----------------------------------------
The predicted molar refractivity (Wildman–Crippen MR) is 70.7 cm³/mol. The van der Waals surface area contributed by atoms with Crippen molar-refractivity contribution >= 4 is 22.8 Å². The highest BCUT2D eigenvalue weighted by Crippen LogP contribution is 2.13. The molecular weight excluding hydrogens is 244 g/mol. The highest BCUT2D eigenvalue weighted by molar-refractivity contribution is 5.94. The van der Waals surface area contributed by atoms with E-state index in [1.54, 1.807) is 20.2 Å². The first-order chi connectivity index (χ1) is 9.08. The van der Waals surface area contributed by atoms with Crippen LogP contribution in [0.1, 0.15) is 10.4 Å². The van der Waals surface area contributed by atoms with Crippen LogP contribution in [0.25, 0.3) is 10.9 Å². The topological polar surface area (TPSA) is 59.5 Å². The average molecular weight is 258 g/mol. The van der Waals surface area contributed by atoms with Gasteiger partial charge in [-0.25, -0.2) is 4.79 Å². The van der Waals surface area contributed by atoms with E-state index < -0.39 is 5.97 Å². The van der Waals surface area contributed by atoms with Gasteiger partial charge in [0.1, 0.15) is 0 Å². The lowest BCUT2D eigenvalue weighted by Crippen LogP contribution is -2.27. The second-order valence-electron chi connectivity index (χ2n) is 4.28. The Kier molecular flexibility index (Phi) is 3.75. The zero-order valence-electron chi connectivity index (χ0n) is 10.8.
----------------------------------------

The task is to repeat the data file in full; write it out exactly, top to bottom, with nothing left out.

The predicted molar refractivity (Wildman–Crippen MR) is 70.7 cm³/mol. The van der Waals surface area contributed by atoms with Crippen molar-refractivity contribution >= 4 is 22.8 Å². The highest BCUT2D eigenvalue weighted by Crippen LogP contribution is 2.13. The molecular weight excluding hydrogens is 244 g/mol. The highest BCUT2D eigenvalue weighted by molar-refractivity contribution is 5.94. The van der Waals surface area contributed by atoms with E-state index in [1.54, 1.807) is 20.2 Å². The first-order chi connectivity index (χ1) is 9.08. The van der Waals surface area contributed by atoms with Crippen LogP contribution in [0.1, 0.15) is 10.4 Å². The van der Waals surface area contributed by atoms with Crippen LogP contribution in [0.25, 0.3) is 10.9 Å². The topological polar surface area (TPSA) is 59.5 Å². The average molecular weight is 258 g/mol. The van der Waals surface area contributed by atoms with Gasteiger partial charge in [-0.25, -0.2) is 4.79 Å². The van der Waals surface area contributed by atoms with E-state index < -0.39 is 5.97 Å². The van der Waals surface area contributed by atoms with Gasteiger partial charge in [0.1, 0.15) is 0 Å². The lowest BCUT2D eigenvalue weighted by Crippen LogP contribution is -2.27. The second-order valence-electron chi connectivity index (χ2n) is 4.28. The Kier molecular flexibility index (Phi) is 3.75. The zero-order valence-electron chi connectivity index (χ0n) is 10.8.